Design: "Expensive" and "cool feel" of the 5s is a joke when considered a case will be on it for the rest of its life. Or it'll look like crap after a month of use. And it won't feel so cool when the defective battery blow up in your hand.

Screen: Both screens are made by LG with the same tech. Nexus 5 has 3x the pixels of the 5s. Take your pick!

Software: iOS 7, really? Ugly metro GUI has gotten some people dizzy. Not to mention it's pretty much locked down on customization.

CPU, RAM, GPU: 5s 64-bit what for, when it's built with only 1GB of RAM? One freaking app unnessessary utilizes 64-bit; big deal! And frankly I don't give a ratass about your benchmark because the Nexus has to drive 3x more pixels.

Camera: Same 8 megapixel. You mentioned the little differences in the lenses like they're gonna make any different. The only big different here is the Nexus has image stabilization. I don't think you know the important of that function since you're not a photographer.

Verdict: Clearly you're on Apple's payroll and you're an idiot.
IPhone 5s 32GB = $749
2x Nexus 5(s) 16GB + a nice dinner with a loved one = $749


November 4, 2013, 6:48 pm

you're an idiot if you don't know the difference that a faster lens makes to photography. The combination of a larger sensor and faster f stops makes a perceptible difference in quality. Apple's digital image stablisation technology is damn good too.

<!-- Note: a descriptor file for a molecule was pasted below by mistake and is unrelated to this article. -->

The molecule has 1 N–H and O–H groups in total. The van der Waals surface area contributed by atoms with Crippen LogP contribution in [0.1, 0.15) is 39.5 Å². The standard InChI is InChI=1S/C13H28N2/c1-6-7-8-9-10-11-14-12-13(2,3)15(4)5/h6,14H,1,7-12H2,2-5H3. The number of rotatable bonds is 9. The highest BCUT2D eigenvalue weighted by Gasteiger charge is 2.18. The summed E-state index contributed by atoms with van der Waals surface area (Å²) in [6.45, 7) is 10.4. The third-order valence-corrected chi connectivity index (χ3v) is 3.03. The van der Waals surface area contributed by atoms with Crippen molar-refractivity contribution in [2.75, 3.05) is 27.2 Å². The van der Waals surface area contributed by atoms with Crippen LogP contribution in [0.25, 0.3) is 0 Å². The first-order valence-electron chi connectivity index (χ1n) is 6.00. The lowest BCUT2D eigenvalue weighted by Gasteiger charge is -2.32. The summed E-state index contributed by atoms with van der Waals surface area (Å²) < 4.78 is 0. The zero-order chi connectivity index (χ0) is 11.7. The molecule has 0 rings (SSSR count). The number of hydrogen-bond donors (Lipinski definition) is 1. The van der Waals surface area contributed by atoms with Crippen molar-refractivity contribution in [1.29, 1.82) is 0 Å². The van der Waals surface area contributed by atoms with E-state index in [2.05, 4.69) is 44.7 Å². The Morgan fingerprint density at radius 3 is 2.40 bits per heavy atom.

November 4, 2013, 8:52 pm

On Apple's payroll? Despite saying the iPhone is better built, more powerful, has a better camera and better apps, he still chose the nexus as the better value phone.


November 4, 2013, 10:58 pm

I'd be interested to know how battery-life compares on these phones ... a real bugbear on my current phone.


November 5, 2013, 4:31 am

The iPhone is in no way more power. 64bit is useless below 4gb of ram. The benchmarks are worthless as the nexus is rendering at 1080p rather than the iPhone 620p(with lower ppi). Let's see the benchmarks when the iPhone has a hd display...


November 5, 2013, 5:34 am

He called him an idiot because he said the iphone is more powerful, when it simply hd less work to fo


November 5, 2013, 9:32 am

"Given the Nexus 5 costs just over half the price of the iPhone 5S"